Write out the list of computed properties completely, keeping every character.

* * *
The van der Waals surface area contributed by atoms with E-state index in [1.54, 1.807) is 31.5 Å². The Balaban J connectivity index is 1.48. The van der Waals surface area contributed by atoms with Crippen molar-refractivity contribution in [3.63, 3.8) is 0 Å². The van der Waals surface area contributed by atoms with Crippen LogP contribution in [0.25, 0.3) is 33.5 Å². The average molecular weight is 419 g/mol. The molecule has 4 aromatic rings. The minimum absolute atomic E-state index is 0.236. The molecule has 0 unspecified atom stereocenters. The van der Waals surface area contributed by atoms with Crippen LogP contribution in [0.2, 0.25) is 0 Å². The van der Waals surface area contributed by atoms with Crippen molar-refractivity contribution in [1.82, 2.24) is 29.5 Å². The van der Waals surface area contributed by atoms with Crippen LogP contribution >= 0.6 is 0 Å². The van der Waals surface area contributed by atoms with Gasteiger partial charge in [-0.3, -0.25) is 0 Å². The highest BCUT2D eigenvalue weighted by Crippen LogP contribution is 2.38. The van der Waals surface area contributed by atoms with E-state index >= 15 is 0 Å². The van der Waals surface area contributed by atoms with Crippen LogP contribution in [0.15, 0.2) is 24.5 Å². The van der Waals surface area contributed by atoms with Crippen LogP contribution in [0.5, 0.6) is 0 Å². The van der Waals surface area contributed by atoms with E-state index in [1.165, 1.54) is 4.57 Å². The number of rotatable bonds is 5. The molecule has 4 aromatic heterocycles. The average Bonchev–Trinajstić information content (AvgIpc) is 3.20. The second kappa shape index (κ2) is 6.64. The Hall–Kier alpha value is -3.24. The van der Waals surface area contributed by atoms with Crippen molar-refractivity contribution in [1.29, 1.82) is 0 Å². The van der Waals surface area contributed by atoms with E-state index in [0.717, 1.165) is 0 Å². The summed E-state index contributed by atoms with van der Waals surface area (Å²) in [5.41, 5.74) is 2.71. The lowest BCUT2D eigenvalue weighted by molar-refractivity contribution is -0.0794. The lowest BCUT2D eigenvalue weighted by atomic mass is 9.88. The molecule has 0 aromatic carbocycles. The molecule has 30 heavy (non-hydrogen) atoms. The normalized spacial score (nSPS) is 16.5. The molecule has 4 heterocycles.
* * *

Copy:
The van der Waals surface area contributed by atoms with E-state index in [1.54, 1.807) is 31.5 Å². The Balaban J connectivity index is 1.48. The van der Waals surface area contributed by atoms with Crippen molar-refractivity contribution in [3.63, 3.8) is 0 Å². The van der Waals surface area contributed by atoms with Crippen LogP contribution in [0.25, 0.3) is 33.5 Å². The average molecular weight is 419 g/mol. The molecule has 4 aromatic rings. The minimum absolute atomic E-state index is 0.236. The molecule has 0 unspecified atom stereocenters. The van der Waals surface area contributed by atoms with Crippen LogP contribution in [0.2, 0.25) is 0 Å². The van der Waals surface area contributed by atoms with Crippen molar-refractivity contribution in [1.82, 2.24) is 29.5 Å². The van der Waals surface area contributed by atoms with Crippen LogP contribution >= 0.6 is 0 Å². The van der Waals surface area contributed by atoms with Gasteiger partial charge in [-0.3, -0.25) is 0 Å². The highest BCUT2D eigenvalue weighted by Crippen LogP contribution is 2.38. The van der Waals surface area contributed by atoms with E-state index >= 15 is 0 Å². The van der Waals surface area contributed by atoms with Crippen LogP contribution in [0.15, 0.2) is 24.5 Å². The van der Waals surface area contributed by atoms with Crippen LogP contribution in [0.5, 0.6) is 0 Å². The van der Waals surface area contributed by atoms with E-state index in [1.165, 1.54) is 4.57 Å². The number of rotatable bonds is 5. The molecule has 4 aromatic heterocycles. The average Bonchev–Trinajstić information content (AvgIpc) is 3.20. The second kappa shape index (κ2) is 6.64. The Hall–Kier alpha value is -3.24. The van der Waals surface area contributed by atoms with Crippen molar-refractivity contribution in [1.29, 1.82) is 0 Å². The van der Waals surface area contributed by atoms with E-state index in [0.717, 1.165) is 0 Å². The summed E-state index contributed by atoms with van der Waals surface area (Å²) in [5.41, 5.74) is 2.71. The lowest BCUT2D eigenvalue weighted by molar-refractivity contribution is -0.0794. The lowest BCUT2D eigenvalue weighted by atomic mass is 9.88. The molecule has 0 aromatic carbocycles. The molecule has 30 heavy (non-hydrogen) atoms. The normalized spacial score (nSPS) is 16.5. The molecule has 4 heterocycles.